Throughout his time in office President Trump showed little inclination for the hard graft of maintaining existing alliances.  He exhibited a fascination – strange but not uncommon in weak personalities or business leaders – with authoritarian or semi-autocratic ‘strong men’ such as Putin, Saudi Arabia’s de facto ruler Mohammed bin Salman and, at least initially, the Chinese President, Xi Jinping, until the effects of their chocolate pudding summit at Trump’s golf resort Mar-a-Lago in April 2017 ebbed away.

The meeting with Xi showed the limitations of Trumpian summitry.  Much capital was invested in personal diplomacy, by preference with all the ‘pomp-and-circumstance’ trappings of a state visit and in the full glare of the media.  There was little of the usual pre-summit preparatory work by diplomatic Sherpas, however, and the substantive achievements were minimal and, at best, temporary.  Trump’s dealings with the North Korean leader, Kim Jung-un, followed the same pattern.  North Korea’s nuclear ambitions were initially, in the summer of 2017, met with fierce ‘fire-and-fury’ rhetoric, but the three carefully choregraphed meetings with Kim – in June 2019 Trump stepped symbolically across the ceasefire line between the two Koreas onto Northern territory – and subsequent working-level talks between officials at Stockholm yielded no meaningful results.  As North Korea’s nuclear and military build-up has continued largely unabated, there may soon be no alternative but to accept its status as a nuclear power, and American policy in the region may have to settle for some form of oversight regime, ironically something much weaker than the so-called Iran ‘nuclear deal’, from which the Trump administration withdrew in 2017.

Altogether, President Trump’s foreign policy has been marked by a turning away from multilateral diplomacy.  The period since 2016 thus produced the unique spectacle of the chief architect and promoter of many of the post-1945 international institutions turning on his own creation with a view to undermining them.[8] This has been especially the case with NATO, but also with the World Trade Organization, and the United Nations and UN-affiliated or -sponsored agreements and bodies, such as the Paris climate change accords, the UN Human Rights Council (UNHRC), the UN Educational, Scientific and Cultural Organization (UNESCO) or the World Health Organization (WHO). All these institutions have been left diminished, their foundations weakened and their futures uncertain.  American disengagement has allowed other powers, with different ideological orientations and a sharper appreciation of geopolitical realities, to occupy the spaces vacated by America, as is underlined by the growing presence of China in the UN.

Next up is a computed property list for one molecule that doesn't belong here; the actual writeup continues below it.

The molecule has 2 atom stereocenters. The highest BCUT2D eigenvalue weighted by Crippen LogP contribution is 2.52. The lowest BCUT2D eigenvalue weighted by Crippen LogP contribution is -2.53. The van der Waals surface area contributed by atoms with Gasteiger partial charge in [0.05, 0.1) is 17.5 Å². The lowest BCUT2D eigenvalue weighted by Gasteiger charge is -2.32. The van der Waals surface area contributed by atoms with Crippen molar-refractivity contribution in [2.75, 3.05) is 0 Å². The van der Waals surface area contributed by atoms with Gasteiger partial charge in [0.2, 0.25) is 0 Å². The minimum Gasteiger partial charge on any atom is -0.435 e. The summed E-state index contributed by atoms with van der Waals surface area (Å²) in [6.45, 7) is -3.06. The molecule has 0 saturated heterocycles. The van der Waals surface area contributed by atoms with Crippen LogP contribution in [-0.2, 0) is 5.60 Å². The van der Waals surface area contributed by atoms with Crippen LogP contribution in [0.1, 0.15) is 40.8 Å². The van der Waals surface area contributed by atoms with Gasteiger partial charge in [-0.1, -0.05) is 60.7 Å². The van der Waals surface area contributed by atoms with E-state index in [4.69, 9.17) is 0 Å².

The COVID-19 pandemic, which began to affect much of the world from February 2020 onwards, once more revealed the disruptive and nihilistic streak in Donald Trump’s politics.  His refusal to take adequate measure to tackle the public health crisis at home is likely to leave a mark on the United States.  Abandoning the WHO and repudiating international efforts, however, indicated a further retreat from the international system.

Elsewhere the President deliberately sought to dismantle international institutions such as arms control regimes.  He pulled the United States out of international efforts to contain Iran’s nuclear ambitions and its aspirations for regional dominance, and he suspended U.S. compliance with the 1986 Intermediate Nuclear Forces treaty in response to Russian infringements of it.  Moscow’s misbehaviour could not be denied, but nor could the fact that American policy lacked any leverage to compel it to comply or a strategy for a new policy towards Russia.